It is great news for the UK that the Chancellor has taken the opportunity to promote innovation in the March 2021 Budget. The government recognises that this is central to the strategy to boost productivity and economic growth and has a target that spending on research and development (R&D) should be at 2.4% of GDP by 2027. A key way to support innovation is through the R&D Tax Credit scheme.
Key benefits of R&D tax credits.
It provides a Cash Injection into the business. Claiming relief provides an essential source of non-repayable funding for many small, medium and large enterprises.
It Boosts Innovation. R&D relief helps encourage businesses to invest in R&D and innovation.
It aids Economic Growth. Every £1 spent on public R&D delivers approximately £7 of net economic benefit to the UK and unlocks £1.40 of private R&D investment.
It helps make the UK Global Leaders. R&D Tax relief has helped put the UK at the forefront of R&D and innovation across the globe. Our success in developing the corona virus vaccine illustrates this perfectly.
One of the central actions of the Budget was the Chancellor’s announcement of a consultation document to review the two existing R&D tax credit schemes. The government notes that the R&D investment target it has set is ambitious, but it is determined to ensure that the R&D tax credit schemes are up to date and appropriate in an R&D environment that changes rapidly.
The consultation therefore seeks to obtain comments from claimant companies, as well as advisors on various aspects of the UK’s R&D tax credit scheme.
The two schemes have different qualifying conditions and provide a different level of benefits for claimant companies. One of the key questions in the consultation is whether it is necessary to continue with two separate schemes or whether they should be consolidated to one. If the schemes are consolidated, care would be needed to ensure that companies are not disadvantaged, otherwise this will not achieve the government’s aim of ensuring that the UK has a world-class innovation ecosystem.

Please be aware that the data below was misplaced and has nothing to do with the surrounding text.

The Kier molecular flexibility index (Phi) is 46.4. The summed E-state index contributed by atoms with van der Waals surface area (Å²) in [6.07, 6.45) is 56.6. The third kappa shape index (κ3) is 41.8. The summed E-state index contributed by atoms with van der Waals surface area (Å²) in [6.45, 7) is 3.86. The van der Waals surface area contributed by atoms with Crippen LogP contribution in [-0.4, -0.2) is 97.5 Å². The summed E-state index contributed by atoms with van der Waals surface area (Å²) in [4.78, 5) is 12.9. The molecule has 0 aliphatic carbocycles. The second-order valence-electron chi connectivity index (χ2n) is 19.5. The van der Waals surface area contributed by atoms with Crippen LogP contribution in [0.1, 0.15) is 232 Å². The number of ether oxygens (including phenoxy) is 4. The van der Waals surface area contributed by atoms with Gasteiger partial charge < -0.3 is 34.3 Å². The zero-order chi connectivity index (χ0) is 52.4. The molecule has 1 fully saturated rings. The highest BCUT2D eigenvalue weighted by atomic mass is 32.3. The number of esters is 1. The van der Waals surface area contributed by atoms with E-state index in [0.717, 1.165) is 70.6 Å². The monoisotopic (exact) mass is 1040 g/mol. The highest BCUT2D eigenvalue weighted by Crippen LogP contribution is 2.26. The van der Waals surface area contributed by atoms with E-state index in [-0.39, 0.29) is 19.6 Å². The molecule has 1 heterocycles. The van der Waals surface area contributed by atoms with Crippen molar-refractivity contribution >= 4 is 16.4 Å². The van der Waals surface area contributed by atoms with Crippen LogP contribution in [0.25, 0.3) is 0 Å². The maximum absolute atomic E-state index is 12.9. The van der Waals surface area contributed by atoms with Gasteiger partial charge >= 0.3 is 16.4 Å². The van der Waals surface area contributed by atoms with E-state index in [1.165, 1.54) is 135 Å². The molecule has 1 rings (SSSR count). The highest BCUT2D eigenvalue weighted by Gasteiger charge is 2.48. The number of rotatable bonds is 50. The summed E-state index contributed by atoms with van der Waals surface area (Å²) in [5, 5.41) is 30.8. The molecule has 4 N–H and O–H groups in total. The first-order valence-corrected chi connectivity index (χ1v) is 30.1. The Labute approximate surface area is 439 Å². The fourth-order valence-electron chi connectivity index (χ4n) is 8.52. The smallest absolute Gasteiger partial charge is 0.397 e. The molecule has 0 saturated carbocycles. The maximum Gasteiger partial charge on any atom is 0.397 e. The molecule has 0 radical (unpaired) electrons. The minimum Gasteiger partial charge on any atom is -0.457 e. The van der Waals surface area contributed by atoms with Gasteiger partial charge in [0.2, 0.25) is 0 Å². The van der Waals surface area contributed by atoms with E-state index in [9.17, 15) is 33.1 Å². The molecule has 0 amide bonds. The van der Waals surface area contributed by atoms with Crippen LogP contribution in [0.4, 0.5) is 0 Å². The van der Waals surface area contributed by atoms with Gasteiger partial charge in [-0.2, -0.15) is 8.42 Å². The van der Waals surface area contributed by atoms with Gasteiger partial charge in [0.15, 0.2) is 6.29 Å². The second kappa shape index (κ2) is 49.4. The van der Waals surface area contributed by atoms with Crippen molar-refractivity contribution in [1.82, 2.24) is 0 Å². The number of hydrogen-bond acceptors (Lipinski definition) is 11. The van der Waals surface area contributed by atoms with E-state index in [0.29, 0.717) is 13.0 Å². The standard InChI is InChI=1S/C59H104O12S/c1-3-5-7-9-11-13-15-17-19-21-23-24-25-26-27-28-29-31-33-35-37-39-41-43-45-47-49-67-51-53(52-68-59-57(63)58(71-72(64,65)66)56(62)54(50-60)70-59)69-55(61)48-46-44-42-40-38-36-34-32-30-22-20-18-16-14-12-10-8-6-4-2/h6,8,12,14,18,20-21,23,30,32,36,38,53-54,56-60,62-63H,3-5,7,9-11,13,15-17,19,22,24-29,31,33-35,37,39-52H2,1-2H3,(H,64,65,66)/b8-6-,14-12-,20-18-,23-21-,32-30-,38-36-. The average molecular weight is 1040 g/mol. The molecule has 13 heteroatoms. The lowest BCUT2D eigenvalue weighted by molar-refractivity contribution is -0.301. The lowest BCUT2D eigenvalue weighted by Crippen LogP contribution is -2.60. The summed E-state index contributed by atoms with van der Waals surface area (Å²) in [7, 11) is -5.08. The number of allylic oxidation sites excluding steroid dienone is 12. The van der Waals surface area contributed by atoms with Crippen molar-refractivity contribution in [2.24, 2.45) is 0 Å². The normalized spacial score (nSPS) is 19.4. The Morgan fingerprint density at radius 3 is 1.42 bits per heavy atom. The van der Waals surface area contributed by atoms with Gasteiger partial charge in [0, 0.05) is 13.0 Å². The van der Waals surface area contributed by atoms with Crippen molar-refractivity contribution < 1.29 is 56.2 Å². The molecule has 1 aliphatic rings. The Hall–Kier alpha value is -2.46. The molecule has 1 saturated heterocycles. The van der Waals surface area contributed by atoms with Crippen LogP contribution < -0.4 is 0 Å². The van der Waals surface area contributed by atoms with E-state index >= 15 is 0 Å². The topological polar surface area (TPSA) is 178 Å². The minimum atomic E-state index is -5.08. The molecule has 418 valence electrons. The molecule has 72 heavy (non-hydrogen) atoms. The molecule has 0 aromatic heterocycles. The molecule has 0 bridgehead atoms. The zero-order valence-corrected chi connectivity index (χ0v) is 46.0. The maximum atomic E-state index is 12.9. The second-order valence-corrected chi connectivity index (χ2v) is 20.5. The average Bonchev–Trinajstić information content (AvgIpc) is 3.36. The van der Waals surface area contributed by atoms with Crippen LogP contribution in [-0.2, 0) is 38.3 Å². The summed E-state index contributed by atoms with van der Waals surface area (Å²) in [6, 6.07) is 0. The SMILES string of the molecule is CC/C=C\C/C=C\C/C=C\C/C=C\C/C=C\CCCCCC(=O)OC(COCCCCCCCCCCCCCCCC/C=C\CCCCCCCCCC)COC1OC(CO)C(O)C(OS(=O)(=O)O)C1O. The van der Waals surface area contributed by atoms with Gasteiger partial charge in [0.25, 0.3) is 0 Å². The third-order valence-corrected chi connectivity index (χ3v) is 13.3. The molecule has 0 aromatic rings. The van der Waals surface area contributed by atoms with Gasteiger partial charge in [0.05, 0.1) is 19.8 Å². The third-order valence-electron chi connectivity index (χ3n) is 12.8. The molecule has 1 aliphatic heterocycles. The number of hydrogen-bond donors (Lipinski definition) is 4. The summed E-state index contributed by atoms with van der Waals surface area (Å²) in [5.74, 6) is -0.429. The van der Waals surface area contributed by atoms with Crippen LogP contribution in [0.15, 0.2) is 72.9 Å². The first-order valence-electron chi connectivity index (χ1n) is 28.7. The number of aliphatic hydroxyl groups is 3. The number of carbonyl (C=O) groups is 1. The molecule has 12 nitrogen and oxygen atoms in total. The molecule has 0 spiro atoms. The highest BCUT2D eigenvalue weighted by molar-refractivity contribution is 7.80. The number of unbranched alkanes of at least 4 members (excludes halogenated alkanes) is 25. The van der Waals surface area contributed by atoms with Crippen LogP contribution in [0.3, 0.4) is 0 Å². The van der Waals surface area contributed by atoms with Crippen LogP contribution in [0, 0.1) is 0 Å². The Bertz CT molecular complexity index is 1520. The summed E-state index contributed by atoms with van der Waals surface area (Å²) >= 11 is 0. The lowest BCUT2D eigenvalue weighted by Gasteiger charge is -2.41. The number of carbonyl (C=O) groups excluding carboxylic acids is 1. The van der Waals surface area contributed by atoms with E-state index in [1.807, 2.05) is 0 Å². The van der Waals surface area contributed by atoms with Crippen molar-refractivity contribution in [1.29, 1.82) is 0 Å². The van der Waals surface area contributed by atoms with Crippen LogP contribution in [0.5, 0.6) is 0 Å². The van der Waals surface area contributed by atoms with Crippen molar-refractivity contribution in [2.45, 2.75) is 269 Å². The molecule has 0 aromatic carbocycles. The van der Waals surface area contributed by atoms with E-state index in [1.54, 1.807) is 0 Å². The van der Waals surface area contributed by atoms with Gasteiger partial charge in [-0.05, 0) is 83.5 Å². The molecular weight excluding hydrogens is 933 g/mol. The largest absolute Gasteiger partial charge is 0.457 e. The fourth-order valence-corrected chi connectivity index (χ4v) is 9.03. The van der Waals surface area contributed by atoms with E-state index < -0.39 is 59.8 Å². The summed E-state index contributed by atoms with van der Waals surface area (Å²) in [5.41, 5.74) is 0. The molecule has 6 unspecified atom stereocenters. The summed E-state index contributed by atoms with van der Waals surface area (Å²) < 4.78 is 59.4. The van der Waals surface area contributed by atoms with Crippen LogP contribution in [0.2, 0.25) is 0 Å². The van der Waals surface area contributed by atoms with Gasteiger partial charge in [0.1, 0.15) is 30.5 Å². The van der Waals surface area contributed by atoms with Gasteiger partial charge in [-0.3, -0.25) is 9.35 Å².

It also explores whether the definition of R&D and the activities that qualify for relief are fit for purpose. This is welcome because the existing definition has been in place for over 15 years. During that time, science and technology has advanced and the shape of innovation has changed.
Over time, more companies from different industries have been making claims. In some cases, the expenditure they incur in carrying out qualifying R&D activity, does not fit within the categories of expenditure set out in the rules and so they are unable to benefit. Continuing a review of qualifying expenditure categories that HMRC started in 2020, the consultation seeks to find out whether there are any other categories of expenditure that should be included in future claims.
Given how fast-moving technology is developing, this consultation could prove to be the most significant shake-up in the UK’s R&D tax credit schemes in a generation and should be welcomed by UK companies.
At such a pivotal time in the history of the UK, we should be showcasing our innovative creativity. The Chancellor's decision to significantly review the effectiveness of the R&D tax credit schemes to make them fit for purpose in a rapidly changing R&D environment, will be a boost to many companies.